Debate: There’s No War On Free Speech; It’s A Silent Conflict
February 13, 2017 (Fault Lines) — Ed. Note: In light of the violence at Berkeley following the scheduled presentation by Milo Yiannopoulos, we have charged Chris Seaton and Mario Machado to debate, “Is America in the middle of a war against free speech?” This is Chris’ argument:
My colleague, Mario “The Latino Heat” Machado, seems to believe there’s a war on free speech. It’s a fair question, given people claiming to be NYU professors* are on camera telling police it’s their job to “punch Nazis” like Gavin McInnes. Violence is becoming the norm for speech with which groups disagree. But this is no “war,” and there won’t be unless we choose to make it happen.
Because it’s important to define terms, and Mario knows words mean something, let’s go with the Merriam-Webster definition of “war.”
DEFINITION OF WAR
1a (1): a state of usually open and declared armed hostile conflict between states or nations (2): a period of such armed conflict (3): state of warb: the art or science of warfare c(1)obsolete: weapons and equipment for war (2) archaic: soldiers armed and equipped for war
2a: a state of hostility, conflict, or antagonism b: a struggle or competition between opposing forces or for a particular end <a class war><a war against disease>
Well, crap. It would seem I’ve trapped myself with this definition, wouldn’t it? After all, aren’t the violent attacks at UC Berkley, the hostility at NYU, and the shooting at UW Seattle “open and declared armed hostile conflict?” At worst, are we not in a “struggle or competition between opposing forces…for a particular end?”
I would submit that if we’re in a free speech “war,” there’s no other nation or state that’s declared hostile conflict over things American citizens have said. That may change when our President twits something out that pisses off a particular nation-state, but right now those who would declare our current turmoil a “free speech war” are abusing the language in the same ways Fox News and other outlets declare a “war” on Christmas with Starbucks cups.
Now the second definition becomes a bit more problematic to refute. It seems there’s a “struggle or competition between opposing forces or for a particular end.” On one side, you have the “social justice warriors” demanding diversity and inclusion for all. The other side, well, let’s call them the “anti-pc” crowd. Both have conflicting views on free speech and how it is best utilized. Does that make it a conflict worthy of the term “war?”
My response is “no.” It’s a conflict, but “war” is a strong word. It connotes open and hard conflict between opposing sides. While we’re seeing small skirmishes break out among opposing views, this really isn’t a “war” in the sense of the term. Until there’s an all out battle “declared” by one side or another, it’s just a series of decisions whether we self-censor or we risk something by saying what we really mean.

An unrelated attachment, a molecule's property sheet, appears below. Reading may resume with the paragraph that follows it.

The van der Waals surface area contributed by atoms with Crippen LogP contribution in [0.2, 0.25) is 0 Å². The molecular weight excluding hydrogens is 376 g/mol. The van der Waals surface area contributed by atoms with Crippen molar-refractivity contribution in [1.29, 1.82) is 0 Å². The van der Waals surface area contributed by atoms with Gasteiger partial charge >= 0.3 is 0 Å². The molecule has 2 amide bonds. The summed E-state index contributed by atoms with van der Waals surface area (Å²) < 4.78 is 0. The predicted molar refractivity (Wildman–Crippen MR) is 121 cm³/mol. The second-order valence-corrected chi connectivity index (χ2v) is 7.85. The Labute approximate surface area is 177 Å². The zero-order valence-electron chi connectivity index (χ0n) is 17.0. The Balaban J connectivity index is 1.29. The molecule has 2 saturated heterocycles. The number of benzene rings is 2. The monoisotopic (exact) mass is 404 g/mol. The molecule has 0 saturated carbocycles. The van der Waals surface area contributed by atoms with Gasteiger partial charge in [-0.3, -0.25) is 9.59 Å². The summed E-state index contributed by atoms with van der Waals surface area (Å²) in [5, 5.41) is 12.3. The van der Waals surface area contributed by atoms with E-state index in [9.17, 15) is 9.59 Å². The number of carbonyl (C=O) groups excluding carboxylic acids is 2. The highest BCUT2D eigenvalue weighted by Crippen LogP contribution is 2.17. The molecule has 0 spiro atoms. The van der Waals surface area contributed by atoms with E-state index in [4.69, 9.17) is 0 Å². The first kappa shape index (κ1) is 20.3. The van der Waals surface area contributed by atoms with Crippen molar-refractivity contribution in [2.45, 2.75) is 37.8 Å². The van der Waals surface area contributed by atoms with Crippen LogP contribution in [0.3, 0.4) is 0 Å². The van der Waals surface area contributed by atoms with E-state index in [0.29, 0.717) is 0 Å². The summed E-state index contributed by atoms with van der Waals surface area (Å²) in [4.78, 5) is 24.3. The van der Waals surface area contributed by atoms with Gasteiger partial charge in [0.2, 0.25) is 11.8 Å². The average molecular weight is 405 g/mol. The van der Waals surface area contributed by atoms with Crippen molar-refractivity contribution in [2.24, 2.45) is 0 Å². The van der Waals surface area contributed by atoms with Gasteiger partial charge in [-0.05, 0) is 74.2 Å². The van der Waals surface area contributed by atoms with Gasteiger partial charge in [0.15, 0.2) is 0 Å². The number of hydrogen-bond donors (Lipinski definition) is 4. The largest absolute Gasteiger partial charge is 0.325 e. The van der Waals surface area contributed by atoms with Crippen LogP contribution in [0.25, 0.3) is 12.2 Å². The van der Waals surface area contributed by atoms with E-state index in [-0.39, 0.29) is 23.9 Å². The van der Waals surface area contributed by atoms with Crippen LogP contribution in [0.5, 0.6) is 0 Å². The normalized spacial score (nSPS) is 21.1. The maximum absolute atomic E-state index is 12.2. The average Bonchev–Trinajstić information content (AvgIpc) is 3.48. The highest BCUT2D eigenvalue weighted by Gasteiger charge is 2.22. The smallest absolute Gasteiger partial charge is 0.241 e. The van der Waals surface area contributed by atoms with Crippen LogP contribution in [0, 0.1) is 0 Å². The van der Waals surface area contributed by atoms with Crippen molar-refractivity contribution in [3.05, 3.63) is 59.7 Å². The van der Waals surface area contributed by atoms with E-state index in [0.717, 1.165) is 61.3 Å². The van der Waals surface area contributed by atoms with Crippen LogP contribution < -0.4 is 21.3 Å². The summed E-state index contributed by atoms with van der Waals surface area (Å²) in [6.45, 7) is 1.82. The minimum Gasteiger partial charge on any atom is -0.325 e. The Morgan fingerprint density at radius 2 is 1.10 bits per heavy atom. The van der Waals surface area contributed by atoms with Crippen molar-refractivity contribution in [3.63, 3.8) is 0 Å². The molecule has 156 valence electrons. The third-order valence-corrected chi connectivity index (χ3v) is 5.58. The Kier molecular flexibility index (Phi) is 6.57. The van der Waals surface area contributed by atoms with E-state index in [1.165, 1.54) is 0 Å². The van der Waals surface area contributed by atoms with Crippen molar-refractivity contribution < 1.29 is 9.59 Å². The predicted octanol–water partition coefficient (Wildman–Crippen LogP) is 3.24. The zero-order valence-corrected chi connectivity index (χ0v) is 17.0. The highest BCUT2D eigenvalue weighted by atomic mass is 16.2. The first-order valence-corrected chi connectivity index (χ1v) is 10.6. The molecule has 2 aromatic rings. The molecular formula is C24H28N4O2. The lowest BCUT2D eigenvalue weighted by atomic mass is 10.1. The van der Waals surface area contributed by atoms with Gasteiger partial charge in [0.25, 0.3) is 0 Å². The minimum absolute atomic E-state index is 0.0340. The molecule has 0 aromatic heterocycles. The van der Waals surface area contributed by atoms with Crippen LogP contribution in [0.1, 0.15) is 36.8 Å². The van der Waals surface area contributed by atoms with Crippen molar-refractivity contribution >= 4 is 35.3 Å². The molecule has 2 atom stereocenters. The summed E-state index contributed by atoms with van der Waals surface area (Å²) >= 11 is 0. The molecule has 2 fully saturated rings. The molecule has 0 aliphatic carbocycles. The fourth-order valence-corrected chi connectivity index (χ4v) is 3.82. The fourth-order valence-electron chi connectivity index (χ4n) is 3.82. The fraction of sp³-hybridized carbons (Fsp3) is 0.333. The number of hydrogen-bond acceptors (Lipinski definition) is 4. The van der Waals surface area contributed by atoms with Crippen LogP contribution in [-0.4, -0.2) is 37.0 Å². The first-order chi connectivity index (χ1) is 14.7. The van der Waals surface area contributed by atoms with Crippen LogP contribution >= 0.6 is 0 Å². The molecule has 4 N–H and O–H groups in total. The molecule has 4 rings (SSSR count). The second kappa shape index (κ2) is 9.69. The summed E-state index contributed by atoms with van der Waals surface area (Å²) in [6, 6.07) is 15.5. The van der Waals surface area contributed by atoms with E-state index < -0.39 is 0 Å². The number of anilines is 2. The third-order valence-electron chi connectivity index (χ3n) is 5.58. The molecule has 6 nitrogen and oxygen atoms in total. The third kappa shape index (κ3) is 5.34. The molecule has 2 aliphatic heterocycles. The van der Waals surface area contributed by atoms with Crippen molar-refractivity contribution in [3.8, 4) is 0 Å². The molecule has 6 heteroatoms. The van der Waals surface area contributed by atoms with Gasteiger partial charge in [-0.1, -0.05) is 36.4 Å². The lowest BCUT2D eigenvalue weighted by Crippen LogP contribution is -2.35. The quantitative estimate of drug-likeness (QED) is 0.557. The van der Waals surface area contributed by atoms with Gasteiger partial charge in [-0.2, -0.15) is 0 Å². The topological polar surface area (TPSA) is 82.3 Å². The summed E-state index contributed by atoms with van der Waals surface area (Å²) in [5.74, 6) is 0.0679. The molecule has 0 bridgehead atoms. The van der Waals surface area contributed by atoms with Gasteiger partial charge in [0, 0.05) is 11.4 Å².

Start with Justine Sacco and her horrendous joke about being safe from AIDS in South Africa because she was white. The Social Justice mobs landed on her in a frenzy. By the time she landed in South Africa, she had no job, no hotel room, and no way of getting back absent her own resources.
That was a sort of cultural turning point, I think, for the alleged “war” on free speech. This was the time when an ill-conceived twit could cost you a job. Now people had to set their Facebook settings to “private” so prospective employers wouldn’t find a political opinion someone found offensive. Blog posts were carefully written so as to keep the Internet Hate Machine from coming down on a person.
If there was a war on free speech, it was a bloodless war, and it ended without firing a bullet.
The violence we’re seeing right now is an extension of what happens when one side gets tired of losing battles and pushes back. Conservative and libertarian types are pushing back against the “progressive” groupthink and saying, “what you do and say doesn’t matter anymore.” What’s worse for the “average” individual now is the extremist’s use of progressive tactics against those who would silence them. Using the progressive’s playbook is causing those attacking free speech to become unhinged.
One recent example is Milo’s demands that people stop calling him a white nationalist and threatening lawsuits if publishers don’t print a retraction. This is a progressive play, taken straight from about a decade’s worth of their own tactics. Yet when a conservative speaker like Milo uses it, the progressives laugh and call him a “special snowflake” seeking a “safe space.”
None of them understand the plays being called, and they’ve used them for ages. The fact these plays are working on them now doesn’t make it any easier for them to recognize.
No outside force is causing a “war” on free speech. If anyone’s doing it, we’re doing it to ourselves out of fear of losing something important, like a job, income streams, or friends. Until we can reach a climate where everyone can listen again without needing to agree on everything. we’re going to continue this silent conflict, potentially for the rest of our days.
What we’re seeing isn’t “war.” It’s a quiet struggle poisoning all it touches.
REBUTTAL: All I have to say in regards to Mario’s comments is that if we don’t stop screaming how everyone we disagree with is a “Nazi,” that guy down the hall you hate is “literally Hitler,” and come up with more pseudo-intellectual think pieces about how it’s okay to punch Nazis, then the war he thinks has already started will ultimately begin.
*The alleged NYU professor is actually an “adult lobster performance artist.”